July 12, 2013

Big bucks for oysters

Gov. Bob McDonnell just announced that Virginia will undergo its largest oyster shell replenishment initiative with $2 million, instead of nothing or $1 million.

The Virginia Marine Resources Commission (VMRC) is in charge of the replenishment program this year.According to the commission, each $1 spent in planting oyster shells yields an economic benefit of $7 in larger harvests and increased jobs.

About 800,000 bushels of fossilized oyster from a deposit 40 feet below the James River near Jamestown will be floated down river on barges to the lower James River, Mobjack Bay, the York River and off Tangier Island.
Oyster spat will attach to these empty oyster shells and will be untouched for several years as they grow to adulthood and then be harvested before two non-native diseases, Dermo and MSX, can kill them.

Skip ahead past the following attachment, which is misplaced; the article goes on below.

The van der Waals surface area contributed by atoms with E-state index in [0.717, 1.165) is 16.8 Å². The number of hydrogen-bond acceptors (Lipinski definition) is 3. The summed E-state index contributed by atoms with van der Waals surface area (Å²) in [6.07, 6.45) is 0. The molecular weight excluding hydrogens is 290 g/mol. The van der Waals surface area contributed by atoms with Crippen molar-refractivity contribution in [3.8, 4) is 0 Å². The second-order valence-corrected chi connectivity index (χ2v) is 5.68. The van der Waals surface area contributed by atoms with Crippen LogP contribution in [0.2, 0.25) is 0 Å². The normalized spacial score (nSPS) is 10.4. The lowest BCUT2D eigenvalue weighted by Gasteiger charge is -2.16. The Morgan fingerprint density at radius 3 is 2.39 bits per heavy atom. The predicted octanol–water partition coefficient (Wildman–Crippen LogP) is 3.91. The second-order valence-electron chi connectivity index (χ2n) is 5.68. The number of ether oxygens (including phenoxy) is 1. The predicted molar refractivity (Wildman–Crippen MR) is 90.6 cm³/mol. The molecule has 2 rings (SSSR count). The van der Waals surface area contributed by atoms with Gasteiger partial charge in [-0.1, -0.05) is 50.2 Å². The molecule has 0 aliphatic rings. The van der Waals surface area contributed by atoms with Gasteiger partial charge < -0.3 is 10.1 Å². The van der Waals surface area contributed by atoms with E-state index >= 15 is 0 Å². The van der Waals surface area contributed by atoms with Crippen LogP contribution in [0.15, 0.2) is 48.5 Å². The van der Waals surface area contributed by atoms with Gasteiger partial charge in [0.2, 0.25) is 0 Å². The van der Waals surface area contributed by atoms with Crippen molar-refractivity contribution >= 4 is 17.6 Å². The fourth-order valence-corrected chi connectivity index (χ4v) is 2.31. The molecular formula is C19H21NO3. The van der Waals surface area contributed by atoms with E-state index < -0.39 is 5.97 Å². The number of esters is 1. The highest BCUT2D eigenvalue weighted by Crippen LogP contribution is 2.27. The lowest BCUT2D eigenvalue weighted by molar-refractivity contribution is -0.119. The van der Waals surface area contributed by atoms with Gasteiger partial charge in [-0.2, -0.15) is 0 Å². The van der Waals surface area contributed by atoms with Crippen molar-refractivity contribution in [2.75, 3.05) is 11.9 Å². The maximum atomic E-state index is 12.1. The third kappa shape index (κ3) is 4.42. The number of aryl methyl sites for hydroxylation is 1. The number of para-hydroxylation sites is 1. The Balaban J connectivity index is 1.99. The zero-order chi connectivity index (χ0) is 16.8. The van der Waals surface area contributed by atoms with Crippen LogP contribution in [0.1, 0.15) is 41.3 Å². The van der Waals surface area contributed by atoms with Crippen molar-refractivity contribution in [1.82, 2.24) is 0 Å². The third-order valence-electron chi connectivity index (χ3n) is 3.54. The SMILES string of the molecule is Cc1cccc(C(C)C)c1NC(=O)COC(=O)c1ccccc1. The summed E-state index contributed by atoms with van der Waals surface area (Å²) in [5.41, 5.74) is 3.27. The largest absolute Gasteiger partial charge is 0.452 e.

These shells join the 200,000 bushels of oyster shells from shucking houses that were dumped in May in known oyster grounds in the Rappahannock, Piankatank and Great Wicomico Rivers.

According to Williamsburg Yorktown Daily, "Virginia’s oyster harvest has increased 10 times over the past 10 years to about 250,000 bushels in 2012. The value of the harvest increased from about $575,000 to $8.26 million. The 2012 harvest was the largest since 1989, causing about $22 million in economic value according to a Virginia Institute of Marine Sciences formula."

Perhaps this will help Virginia achieve and maintain its pollution reduction goal--to meet 60 percent of its pollution reduction by 2017, and the remainder by 2025. The latest optimistic news from the Chesapeake Bay Foundation is that we are on track.